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Measure Request Survey

Please use this link to request one of our measures:

Assessment of Motivation, Effort, and
Self-Regulation (AMES)

We created this iPad app to measure executive functions (inhibitory control, cognitive flexibility, and working memory), processing speed, and delay of gratification. It has been tested with children ages 4 to 12. The app was designed to make it easy for researchers to customize the tasks for their own studies. The app is also available in Spanish and an iPhone/Android version of the app with two executive functioning tasks is currently under development.

Learn more about the AMES app or Try the app on the Apple Store

Example screen images from the AMES app.

Approaches to Challenges Task (ACT)

Adopting the format of the Challenging Situations Task (CST), we have created two questions to assess preschool-age children's responses to challenging situations. Using illustrations, children can choose between responses that indicate high challenge preference (e.g., keep trying to solve a hard puzzle) or responses that indicate less challenge preference (e.g., try to solve an easy puzzle).

Example question from the Approaches to Challenges task.

Challenging Situations Task (CST)

This task was designed by Susanne Denham to measure preschool-age children's responses to hypothetical conflicts with peers. The measure includes 12 items with pictures that each depict a situation with a peer provocation. Children respond to each situation by first choosing among four illustrations that show an emotional response and then choosing among four illustrations that show a behavioral response. We have created a modernized set of illustrations that portray a racially and ethnically diverse mix of characters using an art style that is appealing to children.

Obradović, J., and Sulik, M. J. (2022). Updating the Challenging Situations Task: New illustrations with racially/ethnically diverse characters [Illustrations]. Stanford University: Stanford, CA.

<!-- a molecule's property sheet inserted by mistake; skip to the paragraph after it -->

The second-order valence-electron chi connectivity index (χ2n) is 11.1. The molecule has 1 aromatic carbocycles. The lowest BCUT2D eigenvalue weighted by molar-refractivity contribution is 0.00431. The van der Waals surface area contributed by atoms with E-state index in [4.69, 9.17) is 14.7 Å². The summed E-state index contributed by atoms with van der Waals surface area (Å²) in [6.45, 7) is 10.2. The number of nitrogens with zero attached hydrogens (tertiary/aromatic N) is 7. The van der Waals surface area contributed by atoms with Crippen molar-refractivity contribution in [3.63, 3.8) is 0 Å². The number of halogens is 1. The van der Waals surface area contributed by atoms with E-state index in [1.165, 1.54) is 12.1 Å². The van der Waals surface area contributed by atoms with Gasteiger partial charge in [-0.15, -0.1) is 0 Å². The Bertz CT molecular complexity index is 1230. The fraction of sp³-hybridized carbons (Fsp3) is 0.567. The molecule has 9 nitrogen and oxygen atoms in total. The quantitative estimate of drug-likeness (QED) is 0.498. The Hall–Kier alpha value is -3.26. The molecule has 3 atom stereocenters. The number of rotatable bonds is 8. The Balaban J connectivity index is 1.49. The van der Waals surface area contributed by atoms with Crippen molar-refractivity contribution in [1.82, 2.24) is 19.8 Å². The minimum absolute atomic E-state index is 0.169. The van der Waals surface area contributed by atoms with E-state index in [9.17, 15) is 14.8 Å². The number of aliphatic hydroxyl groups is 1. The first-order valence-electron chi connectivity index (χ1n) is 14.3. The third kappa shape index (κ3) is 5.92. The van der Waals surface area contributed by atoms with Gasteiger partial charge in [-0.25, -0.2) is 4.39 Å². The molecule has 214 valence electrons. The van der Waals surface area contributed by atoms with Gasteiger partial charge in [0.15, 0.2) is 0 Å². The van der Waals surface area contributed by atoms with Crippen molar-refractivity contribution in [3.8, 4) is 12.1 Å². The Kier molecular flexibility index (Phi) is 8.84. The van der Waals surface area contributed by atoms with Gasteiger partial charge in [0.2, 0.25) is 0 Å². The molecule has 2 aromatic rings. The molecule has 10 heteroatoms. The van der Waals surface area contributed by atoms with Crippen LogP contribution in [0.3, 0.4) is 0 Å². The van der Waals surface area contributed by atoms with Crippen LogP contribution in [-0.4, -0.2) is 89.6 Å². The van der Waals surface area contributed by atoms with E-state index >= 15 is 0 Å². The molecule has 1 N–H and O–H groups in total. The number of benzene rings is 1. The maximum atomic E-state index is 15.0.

Example Challenging Situations Task question

Learning-Related Emotion Socialization

Using a combination of qualitative and quantitative methods, we are developing a parent-report survey measure to measure the strategies that racially and ethnically diverse groups of mothers and fathers commonly use when responding to school-age children's learning-related negative emotions. We are currently interviewing parents to identify the emotion socialization strategies that they use. We will follow this up with a national survey that will be used to validate the measure.

Emotion Matching Task (EMT)

This validated task measures several aspects of preschool-age children's emotion knowledge, including situational knowledge (matching a face to the description of a situation), labeling emotion expressions, and matching an emotion expression to an emotion word. Using photographs from the Child Affective Facial Expressions (CAFE) set, we have updated the stimuli for this task to include racially and ethnically diverse images of boys and girls. The updated set of photos includes Asian, Black, Latinx, and White faces.

Examples of the Emotion Matching Task questions

PLUS Executive Functioning Battery for Android Tablets

For the 2013-2014 Promoting Learning, Understanding Self-Regulation (PLUS) study, we created an Android app to measure executive functions in school-age children in grades 3 to 5. This app includes four tasks (Hearts and Flowers, Multi-Source Interference Task, Digit Span Backwards, and Flanker Task) and has been adapted for use in Sub-Saharan Africa. Unlike AMES, the settings for individual tasks are not customizable.

Request the PLUS app

Vignette for Teacher Rankings of Executive Functions

It is time consuming for teachers to complete executive functioning rating scales for all students in their classroom. To address this issue, we created a vignette describing a student with good executive functioning skills that teachers can use to rank their students. In a validation study, rankings and ratings showed similar convergent validity with direct assessments of executive functions and similar predictive validity with respect to students’ scores on standardized English language arts and math achievement tests.


Qualitative Coding of Children's Emotion Regulation Strategies and Prosocial Behavior

Using open-ended questions from the International Development and Early Learning Assessment (IDELA), we have created a coding system to identify and classify the types of strategies preschool-age children use to self-regulate when they are angry or upset, and strategies that they use to help other children feel better when they are sad or angry.